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Statue Square
Left: Mike Cussans. Right: Shutterstock

Statue Square

Originally named Royal Square, the square was the first public space in Hong Kong to be built on reclaimed land, way back at the end of the 19th century. The square eventually had its name changed as a statue of Queen Victoria was erected here in 1896 to commemorate her golden jubilee (since relocated to Victoria Park in 1957). Today, the only statue that stands in the square is that of Sir Thomas Jackson, the chief officer of HSBC during its early years, and this is fitting because perhaps the most iconic view from the square is that of the HSBC building, which has stood close by in varying forms for decades. 

The third iteration of the HSBC building (pictured here during the 1960s) was constructed in 1935 as the first air-conditioned building in Hong Kong. Half a century later in 1985, the new and current building was constructed and became the most expensive building in the world at the time of its completion. While buildings around the world and even around the city have surpassed the building in terms of cost and flair since then, the HSBC building remains one of the most well-loved features of Hong Kong's skyline.

Mong Kok at night
Left: Mike Cussans. Right: Shutterstock

Mong Kok at night

A couple of centuries ago, Mong Kok was a busy Hakka settlement full of life. It swelled in the 1930s with commercial developments and tong lau (shophouses), turning the area into a bustling shopping and trading area, and continued to grow throughout the 20th century.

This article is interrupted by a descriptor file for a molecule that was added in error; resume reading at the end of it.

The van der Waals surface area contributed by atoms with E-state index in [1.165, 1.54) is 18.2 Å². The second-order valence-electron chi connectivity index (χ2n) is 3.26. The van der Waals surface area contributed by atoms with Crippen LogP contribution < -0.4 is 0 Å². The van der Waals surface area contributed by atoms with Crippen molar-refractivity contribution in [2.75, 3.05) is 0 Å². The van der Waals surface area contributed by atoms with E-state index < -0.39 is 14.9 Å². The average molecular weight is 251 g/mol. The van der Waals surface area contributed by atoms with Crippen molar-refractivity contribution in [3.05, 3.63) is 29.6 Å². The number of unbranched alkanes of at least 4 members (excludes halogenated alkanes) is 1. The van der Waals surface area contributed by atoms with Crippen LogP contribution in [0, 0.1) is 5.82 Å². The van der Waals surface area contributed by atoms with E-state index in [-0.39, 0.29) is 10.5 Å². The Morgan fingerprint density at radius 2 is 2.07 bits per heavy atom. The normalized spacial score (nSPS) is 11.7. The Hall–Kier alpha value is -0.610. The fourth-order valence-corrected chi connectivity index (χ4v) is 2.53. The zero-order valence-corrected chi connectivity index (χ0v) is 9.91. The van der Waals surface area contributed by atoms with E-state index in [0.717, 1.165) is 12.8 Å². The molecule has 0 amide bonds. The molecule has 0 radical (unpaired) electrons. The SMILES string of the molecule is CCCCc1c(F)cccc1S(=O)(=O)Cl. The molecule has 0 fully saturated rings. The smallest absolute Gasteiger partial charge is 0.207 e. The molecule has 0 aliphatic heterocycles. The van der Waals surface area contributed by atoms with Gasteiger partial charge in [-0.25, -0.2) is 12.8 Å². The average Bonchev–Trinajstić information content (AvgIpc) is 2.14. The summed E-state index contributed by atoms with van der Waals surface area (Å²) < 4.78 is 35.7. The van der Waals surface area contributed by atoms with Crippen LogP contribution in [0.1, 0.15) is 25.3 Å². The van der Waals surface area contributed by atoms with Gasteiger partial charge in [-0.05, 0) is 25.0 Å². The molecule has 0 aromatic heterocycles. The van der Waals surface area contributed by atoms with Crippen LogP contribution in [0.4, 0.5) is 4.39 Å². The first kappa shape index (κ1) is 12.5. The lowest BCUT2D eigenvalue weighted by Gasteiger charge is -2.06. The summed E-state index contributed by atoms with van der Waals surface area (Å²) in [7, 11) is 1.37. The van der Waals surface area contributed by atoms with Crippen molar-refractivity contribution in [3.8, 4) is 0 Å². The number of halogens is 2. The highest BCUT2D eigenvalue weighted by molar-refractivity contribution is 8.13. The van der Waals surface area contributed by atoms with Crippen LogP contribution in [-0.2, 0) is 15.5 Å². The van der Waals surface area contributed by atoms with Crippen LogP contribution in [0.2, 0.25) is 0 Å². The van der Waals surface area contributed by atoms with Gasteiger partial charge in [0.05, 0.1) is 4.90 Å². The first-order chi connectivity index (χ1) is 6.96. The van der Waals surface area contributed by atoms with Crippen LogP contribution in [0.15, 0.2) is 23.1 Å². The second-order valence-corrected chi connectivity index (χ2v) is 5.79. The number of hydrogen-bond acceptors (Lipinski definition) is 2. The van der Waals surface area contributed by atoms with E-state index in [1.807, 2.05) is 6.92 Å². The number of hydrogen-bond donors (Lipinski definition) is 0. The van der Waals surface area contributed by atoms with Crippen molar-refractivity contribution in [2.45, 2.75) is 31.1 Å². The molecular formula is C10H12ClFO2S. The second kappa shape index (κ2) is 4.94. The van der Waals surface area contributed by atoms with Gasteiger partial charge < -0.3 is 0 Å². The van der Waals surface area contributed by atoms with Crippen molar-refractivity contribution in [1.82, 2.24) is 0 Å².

Today, Mong Kok is one of the most densely populated areas in the world and a retail mecca, where you can find everything from sneakers to street food. Many of the streets still retain their nicknames to reflect the goods on offer, such as Sneaker Street, Goldfish Street, Photocopy Street, and Tile street. Mong Kok still remains as one of the liveliest and most exciting areas in our city, especially at night.

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The streets of Tsim Sha Tsui
Left: Mike Cussans. Right: Shutterstock

The streets of Tsim Sha Tsui

In the 19th Century, Tsim Sha Tsui was a leafy suburb dominated by British military facilities. When the Star Ferry opened its route between Central and Tsim Sha Tsui in 1888, it solidified Tsim Sha Tsui as a major transport, tourism, and trading hub of the city. During the mid 20th century, the revolution in China led to the migration of many skilled Shanghainese tailors to Tsim Sha Tsui, which is why to this day suit-tailoring is still prevalent in this district.

Today, Tsim Sha Tsui’s commercial clout rivals even that of Central and Causeway Bay, and the area is home to one of the most iconic landmarks of our city, the Peninsula Hotel.

Peak Tram
Left: Mike Cussans. Right: Shutterstock

Peak Tram

The Peak Tram was opened to the public all the way back in 1888 as a convenient means of transportation to and from Central for those that lived on the Peak. Since then, it has undergone a few superficial changes, but remains one of the city's most famed forms of transport, along with the Star Ferry.

Today, the route elevates passengers around 400 metres over the span of 1.4 kilometres – needless to say, that makes it pretty steep – and stands as one of the oldest continuously operating cableways in the entire world. While the tram itself hasn't changed all that much, the views from the Peak have changed a fair bit over the decades, as shown here with this photograph from the 1960s alongside one from the present day.

Sadly, the classic 1989 burgundy Peak Tram (the fifth generation tramcar) recently retired in June 2021. Read more about it here.

More about our city's heritage